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Justices try to calculate mortgage fraud restitution

Justices try to calculate mortgage fraud restitution

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The justices of the U.S. Supreme Court are trying to figure out just how much restitution is owed to a victim of bank fraud under the Mandatory Victims Restitution Act.

They heard oral arguments Tuesday in Robers v. U.S., No. 12-9012, which involves Benjamin Robers, who was convicted of engaging in a “straw man” mortgage fraud scheme.

Robers secured subprime loans based on phony information, then allowed the loans to default. The banks ultimately foreclosed on the houses and then resold them.

Robers was sentenced to three years’ probation and ordered to pay restitution. The court calculated the restitution amount as the difference between the loan amount Robers secured for each house and the resale price of the foreclosed properties.

Robers appealed the restitution order, arguing that the calculation was improper. The value of the property, he argued, should be the fair market value at the time of foreclosure, not the amount at resale.

The 7th U.S. Circuit Court of Appeals affirmed in relevant part, rejecting Robers’ argument that the lower court’s calculation in effect made him an insurer of real estate values, subjecting him to a higher restitution award in the event that property values declined between the time of the foreclosure and the time of resale.

“Absent his fraudulent loan applications, the victim lenders would not have loaned the money in the first place,” the 7th Circuit reasoned. “Likewise the mortgage notes would not have been extended, not paid, and then defaulted upon. And the banks would not have had to foreclose on and then resell the real estate in a declining market at a greatly reduced value.”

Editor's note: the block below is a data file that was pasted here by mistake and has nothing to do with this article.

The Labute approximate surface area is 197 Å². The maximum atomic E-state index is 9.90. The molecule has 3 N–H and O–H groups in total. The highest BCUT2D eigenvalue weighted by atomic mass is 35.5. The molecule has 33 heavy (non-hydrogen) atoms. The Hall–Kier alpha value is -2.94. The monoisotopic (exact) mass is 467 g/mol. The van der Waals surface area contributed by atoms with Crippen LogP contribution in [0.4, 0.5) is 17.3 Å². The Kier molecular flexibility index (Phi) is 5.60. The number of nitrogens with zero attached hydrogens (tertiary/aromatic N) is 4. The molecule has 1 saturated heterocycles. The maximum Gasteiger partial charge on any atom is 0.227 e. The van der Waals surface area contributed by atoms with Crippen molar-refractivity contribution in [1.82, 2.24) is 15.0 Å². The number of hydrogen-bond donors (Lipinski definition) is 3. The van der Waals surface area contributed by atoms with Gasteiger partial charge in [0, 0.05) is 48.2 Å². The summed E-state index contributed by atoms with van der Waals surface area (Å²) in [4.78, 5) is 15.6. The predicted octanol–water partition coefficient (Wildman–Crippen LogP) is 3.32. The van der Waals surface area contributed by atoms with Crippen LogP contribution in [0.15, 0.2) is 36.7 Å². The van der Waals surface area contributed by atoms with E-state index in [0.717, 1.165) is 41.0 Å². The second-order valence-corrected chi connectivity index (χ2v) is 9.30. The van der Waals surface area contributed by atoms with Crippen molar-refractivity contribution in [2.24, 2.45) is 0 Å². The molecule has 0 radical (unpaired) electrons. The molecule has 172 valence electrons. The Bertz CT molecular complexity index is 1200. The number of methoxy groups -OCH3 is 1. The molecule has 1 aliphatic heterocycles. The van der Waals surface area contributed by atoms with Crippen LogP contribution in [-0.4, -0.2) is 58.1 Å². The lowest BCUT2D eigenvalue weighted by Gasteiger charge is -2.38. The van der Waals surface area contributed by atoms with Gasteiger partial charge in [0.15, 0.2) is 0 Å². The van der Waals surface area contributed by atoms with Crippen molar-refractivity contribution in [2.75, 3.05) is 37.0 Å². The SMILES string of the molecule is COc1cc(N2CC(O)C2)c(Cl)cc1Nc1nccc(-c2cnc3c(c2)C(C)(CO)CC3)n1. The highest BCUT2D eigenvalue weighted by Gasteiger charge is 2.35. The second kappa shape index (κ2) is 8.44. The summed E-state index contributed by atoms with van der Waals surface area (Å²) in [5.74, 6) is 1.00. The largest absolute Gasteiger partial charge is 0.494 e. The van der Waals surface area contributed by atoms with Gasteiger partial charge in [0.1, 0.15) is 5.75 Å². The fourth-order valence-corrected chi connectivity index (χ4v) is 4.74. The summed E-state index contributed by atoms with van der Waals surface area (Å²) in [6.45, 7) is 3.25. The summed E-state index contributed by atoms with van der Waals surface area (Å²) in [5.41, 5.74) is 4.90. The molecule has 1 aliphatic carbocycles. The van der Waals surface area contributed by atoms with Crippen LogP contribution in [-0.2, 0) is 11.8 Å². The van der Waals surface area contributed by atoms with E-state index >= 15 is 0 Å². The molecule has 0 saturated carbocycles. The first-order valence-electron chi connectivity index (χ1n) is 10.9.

The Supreme Court granted certiorari to resolve a circuit split over how to calculate restitution under the MVRA. While the 3rd, 8th, and 10th Circuits follow the same approach as the 7th Circuit, the 2nd, 5th and 9th Circuits use the fair market value at the time of foreclosure.

The issue is also significant because some state fraud restitution statutes, including the law in Wisconsin, have nearly the exact wording as the MVRA, and so the justices’ ruling could impact state court interpretations as well.

Making the victim whole

At oral arguments, Jeffrey Green, a partner in the Washington office of Sidley Austin LLP, argued on Robers’ behalf.

“The whole idea is to make the victim whole,” he said. “The restitution order [should] be for the difference between the amount of the loan and the value of the property on the date the property was returned” to the bank.

“What would happen if it turned out that the property was worth more on the date of sentencing than it was on the date of foreclosure?” asked Justice Ruth Bader Ginsburg.

“Two things might happen,” Green replied. “The lender could take full title and do with the property what they will. [Or] if it turns out to be worth a whole lot more, the defense counsel might be able to come in” and point that out to the sentencing judge.

“But that may not make the seller whole,” Justice Sonia Sotomayor said. “What makes the seller whole is [based on the value] on the day he or she sold the house.”

Sarah E. Harrington, assistant to the U.S. solicitor general, argued that fair market value of a house is not comparable than the monetary amount of a loan.

“What the victims lost in this case was money,” she said. “What they got back was houses, which is not the same.”

Justice Stephen G. Breyer asked how the calculation might be made in a more complicated case.

What if the resale was an “unreasonable, fraudulent or hooked-up sale?” Breyer asked. “Or what happens if [the victim] won’t sell the house?”

Harrington said that the statute takes that into account, allowing for the house to be considered “the replacement of property [and] not the return of the property which was lost.”

“It’s easy when they sell the house because they’ve gotten their money back,” Harrington said.

A decision is expected later this term.


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